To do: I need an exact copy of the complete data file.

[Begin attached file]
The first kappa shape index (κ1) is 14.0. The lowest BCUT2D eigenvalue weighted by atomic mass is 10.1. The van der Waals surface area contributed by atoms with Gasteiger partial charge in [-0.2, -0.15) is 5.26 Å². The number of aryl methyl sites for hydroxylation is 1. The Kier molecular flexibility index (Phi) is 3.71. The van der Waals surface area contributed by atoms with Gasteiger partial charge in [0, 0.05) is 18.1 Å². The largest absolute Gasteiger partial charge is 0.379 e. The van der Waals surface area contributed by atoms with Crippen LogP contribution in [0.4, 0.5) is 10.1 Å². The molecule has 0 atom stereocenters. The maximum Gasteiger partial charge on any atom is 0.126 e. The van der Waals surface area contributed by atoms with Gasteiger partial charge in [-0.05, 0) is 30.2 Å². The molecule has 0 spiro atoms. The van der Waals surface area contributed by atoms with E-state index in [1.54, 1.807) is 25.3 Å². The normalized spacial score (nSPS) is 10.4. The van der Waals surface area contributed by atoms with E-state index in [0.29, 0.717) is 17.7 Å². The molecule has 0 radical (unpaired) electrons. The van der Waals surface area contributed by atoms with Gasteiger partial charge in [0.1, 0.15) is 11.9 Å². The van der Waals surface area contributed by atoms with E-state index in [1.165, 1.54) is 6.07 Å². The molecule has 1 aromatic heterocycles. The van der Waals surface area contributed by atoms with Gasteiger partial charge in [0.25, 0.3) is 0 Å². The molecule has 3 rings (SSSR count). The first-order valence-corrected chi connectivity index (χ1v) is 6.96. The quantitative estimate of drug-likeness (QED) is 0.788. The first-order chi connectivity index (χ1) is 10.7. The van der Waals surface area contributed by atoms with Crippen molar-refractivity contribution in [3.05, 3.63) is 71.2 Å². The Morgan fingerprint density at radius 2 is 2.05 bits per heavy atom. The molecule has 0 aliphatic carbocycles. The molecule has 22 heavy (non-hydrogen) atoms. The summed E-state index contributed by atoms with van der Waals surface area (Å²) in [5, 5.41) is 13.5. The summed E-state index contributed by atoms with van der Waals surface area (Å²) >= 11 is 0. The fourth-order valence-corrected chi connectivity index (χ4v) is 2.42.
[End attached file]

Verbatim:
The first kappa shape index (κ1) is 14.0. The lowest BCUT2D eigenvalue weighted by atomic mass is 10.1. The van der Waals surface area contributed by atoms with Gasteiger partial charge in [-0.2, -0.15) is 5.26 Å². The number of aryl methyl sites for hydroxylation is 1. The Kier molecular flexibility index (Phi) is 3.71. The van der Waals surface area contributed by atoms with Gasteiger partial charge in [0, 0.05) is 18.1 Å². The largest absolute Gasteiger partial charge is 0.379 e. The van der Waals surface area contributed by atoms with Crippen LogP contribution in [0.4, 0.5) is 10.1 Å². The molecule has 0 atom stereocenters. The maximum Gasteiger partial charge on any atom is 0.126 e. The van der Waals surface area contributed by atoms with Gasteiger partial charge in [-0.05, 0) is 30.2 Å². The molecule has 0 spiro atoms. The van der Waals surface area contributed by atoms with E-state index in [1.54, 1.807) is 25.3 Å². The normalized spacial score (nSPS) is 10.4. The van der Waals surface area contributed by atoms with E-state index in [0.29, 0.717) is 17.7 Å². The molecule has 0 radical (unpaired) electrons. The van der Waals surface area contributed by atoms with Gasteiger partial charge in [0.1, 0.15) is 11.9 Å². The van der Waals surface area contributed by atoms with E-state index in [1.165, 1.54) is 6.07 Å². The molecule has 1 aromatic heterocycles. The van der Waals surface area contributed by atoms with Gasteiger partial charge in [0.25, 0.3) is 0 Å². The molecule has 3 rings (SSSR count). The first-order valence-corrected chi connectivity index (χ1v) is 6.96. The quantitative estimate of drug-likeness (QED) is 0.788. The first-order chi connectivity index (χ1) is 10.7. The van der Waals surface area contributed by atoms with Crippen molar-refractivity contribution in [3.05, 3.63) is 71.2 Å². The Morgan fingerprint density at radius 2 is 2.05 bits per heavy atom. The molecule has 0 aliphatic carbocycles. The molecule has 22 heavy (non-hydrogen) atoms. The summed E-state index contributed by atoms with van der Waals surface area (Å²) in [5, 5.41) is 13.5. The summed E-state index contributed by atoms with van der Waals surface area (Å²) >= 11 is 0. The fourth-order valence-corrected chi connectivity index (χ4v) is 2.42.